Friday, April 26, 2013

Realistic Expectations

I am one of those people that sometimes has dreams that are a touch on the vivid/detail-oriented side.  Oh, here, allow me to hand back the eyeballs that rolled clean out of the heads of those of you who know my dreaming tendencies at that slight understatement.  If it were possible to smell colors in dreamland I'd win the gold medal.

A couple of weeks ago I woke with a striking memory of my dream.  This is not uncommon for me, I can remember dreams I had in grade school, but more often than not I lay in bed thinking about the dream with absolutely no earthly idea what was going on in my subconscious to have conjured the often epic levels of crazy.  This one, however, I understood completely and spent the rest of my day, and several days since, analyzing.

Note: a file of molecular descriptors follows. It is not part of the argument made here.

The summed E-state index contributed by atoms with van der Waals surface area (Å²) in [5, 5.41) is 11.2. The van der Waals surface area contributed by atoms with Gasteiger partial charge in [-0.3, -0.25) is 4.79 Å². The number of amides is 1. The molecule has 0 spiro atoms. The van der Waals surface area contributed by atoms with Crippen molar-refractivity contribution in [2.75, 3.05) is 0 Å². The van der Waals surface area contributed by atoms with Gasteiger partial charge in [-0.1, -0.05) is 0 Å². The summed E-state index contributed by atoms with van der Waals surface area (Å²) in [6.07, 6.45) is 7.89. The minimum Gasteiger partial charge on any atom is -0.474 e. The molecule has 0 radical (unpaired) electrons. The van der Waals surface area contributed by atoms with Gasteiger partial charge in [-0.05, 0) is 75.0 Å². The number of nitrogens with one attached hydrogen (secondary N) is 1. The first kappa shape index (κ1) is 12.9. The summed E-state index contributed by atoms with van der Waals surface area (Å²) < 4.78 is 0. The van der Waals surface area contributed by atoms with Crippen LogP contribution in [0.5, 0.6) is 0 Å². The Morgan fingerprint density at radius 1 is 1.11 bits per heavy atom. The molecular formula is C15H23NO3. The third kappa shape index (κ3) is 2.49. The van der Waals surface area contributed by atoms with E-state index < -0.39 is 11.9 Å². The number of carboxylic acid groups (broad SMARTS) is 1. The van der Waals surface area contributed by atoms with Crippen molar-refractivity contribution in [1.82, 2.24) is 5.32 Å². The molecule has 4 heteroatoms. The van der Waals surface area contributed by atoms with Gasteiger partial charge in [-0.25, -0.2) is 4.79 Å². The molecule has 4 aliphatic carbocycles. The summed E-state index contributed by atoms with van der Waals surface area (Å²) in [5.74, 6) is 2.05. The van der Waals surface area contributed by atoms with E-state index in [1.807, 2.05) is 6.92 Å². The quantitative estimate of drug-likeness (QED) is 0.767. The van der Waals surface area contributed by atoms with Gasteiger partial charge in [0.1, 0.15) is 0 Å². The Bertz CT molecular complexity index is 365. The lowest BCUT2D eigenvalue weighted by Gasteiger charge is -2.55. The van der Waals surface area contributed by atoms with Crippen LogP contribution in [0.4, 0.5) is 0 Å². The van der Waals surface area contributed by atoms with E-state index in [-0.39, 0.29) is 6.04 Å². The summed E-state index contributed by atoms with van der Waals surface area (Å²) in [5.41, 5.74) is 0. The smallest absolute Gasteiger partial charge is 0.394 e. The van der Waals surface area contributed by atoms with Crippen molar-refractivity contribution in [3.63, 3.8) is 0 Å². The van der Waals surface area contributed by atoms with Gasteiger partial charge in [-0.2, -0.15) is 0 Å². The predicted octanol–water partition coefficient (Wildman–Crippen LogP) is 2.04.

It started with some kind of shenannigans about stepping in to chaperone a youth trip to an amusement park.  I was happy to go, of course, but the last minute nature of the request made me feel unprepared and confused.  I became more confused when I learned that before we could leave we needed to wait until the end of a dance workshop I was urged to attend.  I found myself in a giant ballroom packed with women in various work out and dance attire and hip scarves.  About half of the women were sitting at tables placed around the back of the room while the other half were up in the front participating in a beginner belly dance work shop.  I found myself with that group, feeling like I was quite easily understanding and performing the simple, basic movements.  Soon it was time for the groups to switch and I quickly noticed the second group was for more advanced students, working on combinations and routine embellishments.  I felt a bit confused and oddly hurt, thinking I must have been accidentally put in the wrong group.  I noticed some friends that were in the second group, but none of them spoke up for me to join them.  I moved to the very back of the room where I could watch the lesson going on and try it quietly.  I got consumed with the movements and found myself practicing a spinning skill I had discovered.  I did it over and over, pushing myself to keep the spin for longer and longer, trying to perfect the foundation and control.  Suddenly the instructor of the workshop noticed me and stopped her class, bringing everyone's attention to me in my quiet corner.  She came to stand in front of me and lectured the entire room about how their dancing should never be about a one-trick pony, how they needed to learn variety and emotion to become excellent dancers.  I was mortified at being unfairly chastised and tried to tell her I could do what she was teaching, even following the moves she was demonstrating as she used me to prove some point, but she wouldn't see me, and no one spoke up...